And yes, name should be recognizable by English speakers, but WP:POV#English_language says
"Also be careful to avoid an English-speaking Point of View" with the example of "Accounts of conflicts and their outcomes providing the interpretation of the side most English-speaking nations supported".
You see, Xeeron, every Google count or other "any possible measure" of gathering English usage statistics you provide in support of "Russian-Georgian war", or any other title, which forgets to mention that it all was about South Ossetia, is the result of this very "interpretation of the side most English-speaking nations supported". Will you argue that?

{quote ends} But the question stays.

It strikes me as funny, that the only time i got Devil's Advocate attention, it looked like that:

"You know, your argument is so clearly biased there's no reason to even consider it in this discussion. Accusing CNN and Fox News of propaganda and making rather ridiculous claims about Russia just suggests you're just a pro-Russian anonymous IP user."

I'm glad that, after three weeks of you making cameo appearances with pre-programmed statements, which said nothing new and countered nothing i said, you decided to notice me. If you had read me carefully, Advocate, you would be able to tell the subtle difference between accusing CNN/Fox News of propaganda and saying that many russians think these channels spouted propaganda. But of course, suspecting CNN for being biased is just so much more POVish, than impenetrable faith in its reliability (i'm holding out a Sarcasm Sign here). That's clearly a valid excuse for dismissing my argument (i'm still holding a Sarcasm Sign). And speaking of "rather ridiculous claims about Russia", if someone's claims about Russia were ridiculous here, they were not the ones of the nearly only one russian here. They were like "Russian Market fails because of the war", "Russians mostly use War in Georgia name, and they do that, because they think it's neutral", etc. After that comment of yours i am left wondering, what's a "clearly biased" argument of mine you've managed to spot, and in what way it was actually biased? Also, i advice you to read again WP:Civility and WP:Etiquette, especially the parts about judgemental tone, accusations of bias and how to resolve POV-related problems properly. (Yes, i need to reread that too)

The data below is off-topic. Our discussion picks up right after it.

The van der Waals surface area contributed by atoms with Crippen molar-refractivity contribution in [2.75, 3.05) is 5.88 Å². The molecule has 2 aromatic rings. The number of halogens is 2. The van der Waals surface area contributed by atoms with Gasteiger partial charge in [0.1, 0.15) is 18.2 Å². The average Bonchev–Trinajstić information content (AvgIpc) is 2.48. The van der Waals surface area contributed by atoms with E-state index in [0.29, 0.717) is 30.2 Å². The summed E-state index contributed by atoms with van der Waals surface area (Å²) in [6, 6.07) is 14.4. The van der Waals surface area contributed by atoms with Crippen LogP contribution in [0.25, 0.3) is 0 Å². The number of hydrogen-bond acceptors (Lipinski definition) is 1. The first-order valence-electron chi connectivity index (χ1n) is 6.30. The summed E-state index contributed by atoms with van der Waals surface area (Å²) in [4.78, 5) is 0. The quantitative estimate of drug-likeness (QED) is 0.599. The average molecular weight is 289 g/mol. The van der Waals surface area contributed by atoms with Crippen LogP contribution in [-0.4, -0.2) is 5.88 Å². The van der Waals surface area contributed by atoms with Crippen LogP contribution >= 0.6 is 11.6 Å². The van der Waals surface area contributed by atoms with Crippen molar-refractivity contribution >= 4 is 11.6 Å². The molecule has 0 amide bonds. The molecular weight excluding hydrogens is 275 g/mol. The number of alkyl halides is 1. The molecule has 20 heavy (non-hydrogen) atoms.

Now, for "War in Georgia is no more POV than American Civil War". I've already explained to you, Devil's Advocate, why this comparison is invalid. Try reading my posts at occasion. And i might add, that if majority of people of America agreed to use some name, mostly because they don't care anymore, it's not an example for Ossetians, Abkhazs and Russians, because they care a lot.

Not everyone believes the Armenian Genocide was genocide, but the majority of English users know it by that name and hence that name is used, also partly because it's not very controversial. I'm actually smiled, when you said "not very controversial". Let aside Armenian Genocide, but do you really want to say "War in Georgia" and "Russian-Georgian War" are "not very controversial"? I'm just out of words. What i'm doing here, then? Obviously, i just have nothing else to do(Sarcasm Sign). But, probably, you should once again read WP:NPOVD, which says